Father Pens Powerful Obituary For Daughter Who Died Of Overdose

By Victoria Kim 10/16/19

The mother of four passed away during a rehab stay in New Hampshire at the age of 31.

grieving father

A Vermont father shed light on the issue of separating families impacted by substance abuse by sharing his late daughter’s experience as a mother of four.

Megan Webbley died on September 29 at a treatment facility in New Hampshire. She was 31 years old. Her obituary, written by her father Edwin Webbley, was published recently in Vermont’s local Seven Days alt-weekly.

Mr. Webbley did not hide the fact that Megan struggled with substance use disorder. “Specifically, she died of an overdose, finally losing her battle with addiction,” he wrote. “She was in Manchester, NH, seeking treatment for her addiction. We have no clear picture of what went wrong.”

He described his daughter's empathy, love for music and dancing, and her “big smile and an infectious laugh”—though “shadowed by opiate addiction.”

Megan was a mother to four children, who were “collectively the light of her dark life.” Her father remembered a happy moment in 2018 she spent playing in the pool with her children. “It was at that point when she was the happiest we had seen her in years.”

Her Addiction Journey

Megan’s battle with substance use disorder began with a severe accident in 2005, where she fell off of a cliff—“I was told that she had been pushed off the cliffs and hit the rocks below.” She was stitched up and her jaw was wired shut.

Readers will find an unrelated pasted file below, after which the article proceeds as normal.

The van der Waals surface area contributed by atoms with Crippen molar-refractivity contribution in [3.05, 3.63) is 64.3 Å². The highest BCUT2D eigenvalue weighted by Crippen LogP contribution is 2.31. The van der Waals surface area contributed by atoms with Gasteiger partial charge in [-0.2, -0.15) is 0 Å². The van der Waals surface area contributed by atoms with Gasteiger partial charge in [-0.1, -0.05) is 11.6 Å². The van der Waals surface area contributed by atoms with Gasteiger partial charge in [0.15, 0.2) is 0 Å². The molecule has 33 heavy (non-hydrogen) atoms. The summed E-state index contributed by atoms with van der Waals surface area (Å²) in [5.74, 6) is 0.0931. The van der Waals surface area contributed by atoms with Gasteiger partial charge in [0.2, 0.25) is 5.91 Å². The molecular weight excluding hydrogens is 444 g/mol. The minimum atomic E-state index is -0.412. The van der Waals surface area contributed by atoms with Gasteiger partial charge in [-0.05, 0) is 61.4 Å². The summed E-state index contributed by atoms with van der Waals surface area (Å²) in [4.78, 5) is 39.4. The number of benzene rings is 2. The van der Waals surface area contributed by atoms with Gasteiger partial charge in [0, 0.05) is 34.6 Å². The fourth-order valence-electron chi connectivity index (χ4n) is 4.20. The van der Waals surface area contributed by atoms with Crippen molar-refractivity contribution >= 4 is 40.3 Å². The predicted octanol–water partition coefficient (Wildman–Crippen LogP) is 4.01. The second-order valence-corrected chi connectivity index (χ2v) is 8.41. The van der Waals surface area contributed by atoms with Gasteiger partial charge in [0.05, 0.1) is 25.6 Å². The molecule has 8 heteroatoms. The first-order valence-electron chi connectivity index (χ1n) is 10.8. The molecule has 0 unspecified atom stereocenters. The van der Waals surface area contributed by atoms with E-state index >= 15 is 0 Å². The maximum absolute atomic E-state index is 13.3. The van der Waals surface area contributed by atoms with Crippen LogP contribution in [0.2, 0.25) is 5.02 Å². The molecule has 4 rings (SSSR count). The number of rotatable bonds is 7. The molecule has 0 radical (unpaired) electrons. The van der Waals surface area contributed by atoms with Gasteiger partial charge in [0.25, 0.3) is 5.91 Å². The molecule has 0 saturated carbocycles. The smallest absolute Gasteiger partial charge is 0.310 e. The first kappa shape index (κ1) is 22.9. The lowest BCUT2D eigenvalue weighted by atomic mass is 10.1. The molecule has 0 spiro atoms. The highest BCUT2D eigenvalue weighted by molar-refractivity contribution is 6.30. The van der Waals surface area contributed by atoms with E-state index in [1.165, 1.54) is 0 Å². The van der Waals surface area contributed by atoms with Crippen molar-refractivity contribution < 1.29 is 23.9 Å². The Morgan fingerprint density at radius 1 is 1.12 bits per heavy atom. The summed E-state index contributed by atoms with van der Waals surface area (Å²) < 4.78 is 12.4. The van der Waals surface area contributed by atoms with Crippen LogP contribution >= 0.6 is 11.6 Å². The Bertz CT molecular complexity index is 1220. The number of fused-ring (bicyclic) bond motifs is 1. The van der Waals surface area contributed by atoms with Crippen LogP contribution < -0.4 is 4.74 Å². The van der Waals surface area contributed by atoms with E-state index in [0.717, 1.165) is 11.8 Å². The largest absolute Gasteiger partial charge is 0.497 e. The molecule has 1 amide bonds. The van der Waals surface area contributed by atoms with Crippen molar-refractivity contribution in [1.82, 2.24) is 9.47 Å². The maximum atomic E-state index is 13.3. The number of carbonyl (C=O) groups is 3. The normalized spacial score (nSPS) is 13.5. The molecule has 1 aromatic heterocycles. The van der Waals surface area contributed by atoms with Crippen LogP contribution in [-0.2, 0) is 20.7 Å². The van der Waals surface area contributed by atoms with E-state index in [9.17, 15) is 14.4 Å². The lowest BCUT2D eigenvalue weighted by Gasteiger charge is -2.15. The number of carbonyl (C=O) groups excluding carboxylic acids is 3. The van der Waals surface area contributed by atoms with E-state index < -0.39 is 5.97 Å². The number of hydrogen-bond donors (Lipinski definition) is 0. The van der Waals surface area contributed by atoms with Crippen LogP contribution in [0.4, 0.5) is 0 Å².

“They suspected a (traumatic brain injury), but when they prescribed her liberal doses of opiates, she lost control of her life. She would be in and out of rehab—and jail—for the next 14 years,” Mr. Webbley wrote.

A Plea To Stop Separating Parents With Addiction From Children

He concluded by shedding light on the harrowing experience of losing custody of one’s children because of a substance use disorder.

“To editorialize, I am hoping that the Department for Children and Families (DCF) rethinks its mission to be the punisher of addicted mothers, the separator of families and the arbiter of children’s futures, and instead embrace a mission of enhanced rehabilitation,” he wrote.

“We, as a state, are overwhelmed by addiction. We have almost nowhere to turn. I encourage enhanced funding for treatment in general and using DCF as a gateway for mothers with addiction to get help. Because, as one would guess, once the mother is separated from her children, desperation sets in, even with the brightest and most determined of mothers—and Megan Angelina Webbley was that bright and determined mother…with a fatal disease and a dearth of treatment options.”

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Victoria is interested in anything that has to do with how mind-altering substances impact society. Find Victoria on LinkedIn or Tumblr